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Frankl's testimony speaks to the world

THE PAINTINGS of Adolf Frankl have narrated the trauma of the Holocaust at exhibitions throughout the world. Now, the story of the Jewish artist has been brought to life on film to address a larger, younger audience.

FATE Draws Closer by Adolf Frankl, oil on wood.
photo: Adolf Frankl

THE PAINTINGS of Adolf Frankl have narrated the trauma of the Holocaust at exhibitions throughout the world. Now, the story of the Jewish artist has been brought to life on film to address a larger, younger audience.

On the occasion of the 60th anniversary of the end of World War II and the liberation of the Nazi concentration camps, Frankl's son Thomas introduced a documentary about his father's life and paintings, Visions from the Inferno, directed by Peter Dimitrov.

The film, an hour-long co-production by Slovak Television (STV) and Aaron-Egele Film, premiered at Bratislava's Tatra cinema on March 8.

"We want people to remember the history of these years. We don't want to sue or judge anybody, we just to want to tell our story," said Thomas Frankl, the film's producer and narrator.

Adolf Frankl's colourful paintings prove a picture is worth at least a thousand words. His artworks convey the horror of the Holocaust far more vividly than many books.

The film too is an artwork in itself. The technique of focusing on the paintings then dissolving into photo stills before cutting back to the paintings, is extremely effective. A voiceover of Adolf Frankl's thoughts and reflections adds poignancy to the narrative. The reconstruction of the story with actors brings the reality of history to life.

The filmmakers draw out and preserve the testimony of the Holocaust in the hope that young people will learn that a return to the prejudices of the past and the barbarism they brought will never be repeated.

Although the film celebrates the life of just one man, its message is universal. Frankl himself says in the film: "With my work I leave a memento to all nations. Nobody, no matter of what religion or political belief, must ever undergo this or similar suffering!"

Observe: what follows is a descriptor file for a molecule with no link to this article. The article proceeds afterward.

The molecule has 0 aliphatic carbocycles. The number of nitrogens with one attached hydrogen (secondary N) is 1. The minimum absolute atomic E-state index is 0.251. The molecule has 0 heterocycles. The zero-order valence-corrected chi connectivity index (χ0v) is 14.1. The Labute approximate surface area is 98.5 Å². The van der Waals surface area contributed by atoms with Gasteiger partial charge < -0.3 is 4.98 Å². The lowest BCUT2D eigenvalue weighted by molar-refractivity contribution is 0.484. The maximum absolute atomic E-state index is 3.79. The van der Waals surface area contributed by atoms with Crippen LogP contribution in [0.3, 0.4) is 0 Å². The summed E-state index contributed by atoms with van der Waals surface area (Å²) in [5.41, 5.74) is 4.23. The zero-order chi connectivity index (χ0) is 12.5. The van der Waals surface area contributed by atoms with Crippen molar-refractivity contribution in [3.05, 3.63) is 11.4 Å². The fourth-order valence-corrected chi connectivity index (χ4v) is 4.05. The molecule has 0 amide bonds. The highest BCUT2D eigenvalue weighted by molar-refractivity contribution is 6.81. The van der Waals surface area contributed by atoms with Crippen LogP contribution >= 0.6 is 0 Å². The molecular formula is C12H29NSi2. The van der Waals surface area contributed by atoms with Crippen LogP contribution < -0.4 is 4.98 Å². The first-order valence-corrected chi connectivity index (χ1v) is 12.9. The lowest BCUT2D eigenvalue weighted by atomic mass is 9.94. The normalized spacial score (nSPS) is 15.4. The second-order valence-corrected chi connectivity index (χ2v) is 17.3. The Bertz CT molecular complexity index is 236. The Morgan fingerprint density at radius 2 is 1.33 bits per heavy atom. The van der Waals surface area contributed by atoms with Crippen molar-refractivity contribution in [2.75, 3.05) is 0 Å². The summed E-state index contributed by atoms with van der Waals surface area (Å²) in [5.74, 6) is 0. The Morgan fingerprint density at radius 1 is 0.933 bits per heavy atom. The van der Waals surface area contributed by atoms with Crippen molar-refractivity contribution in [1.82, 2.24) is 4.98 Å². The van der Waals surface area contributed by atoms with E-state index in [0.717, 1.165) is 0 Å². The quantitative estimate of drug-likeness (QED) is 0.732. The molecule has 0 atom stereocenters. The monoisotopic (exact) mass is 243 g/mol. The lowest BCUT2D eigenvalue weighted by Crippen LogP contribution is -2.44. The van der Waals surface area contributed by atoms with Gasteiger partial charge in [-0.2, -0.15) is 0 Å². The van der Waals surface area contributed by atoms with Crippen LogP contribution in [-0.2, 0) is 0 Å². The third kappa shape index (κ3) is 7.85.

Adolf Frankl was born in 1903 in Bratislava. After being captured by German and Slovak guards, he was first deported to the Slovak concentration camp in Sereď, then to the extermination camp at Auschwitz, in Poland.

He escaped the March of Death of January 18, 1945, and hid in a barracks for typhoid sufferers until the Red Army liberated the camp on January 27. Frankl returned to Bratislava, which he later again left because of another totalitarian regime, that of the Communists. He died in Vienna in 1983.

Explaining why STV wanted to be a part of the project, Ivan Janovský said, "It was the power of the pictures attached to the story idea that decided it." STV's second channel, Dvojka, will show the movie on March 18.

The film is also to be distributed around the world through Los Angeles' HBO, Munich's New World Media Filmproduktion and Prague's Eurokim.

A shorter version of the film in English, German and Slovak will be issued in DVD format to be used in schools.

"In a few years, no more witnesses of these events will be left. But there will be records, like this documentary, which preserve the memory," Adolf Frankl's son Thomas said.

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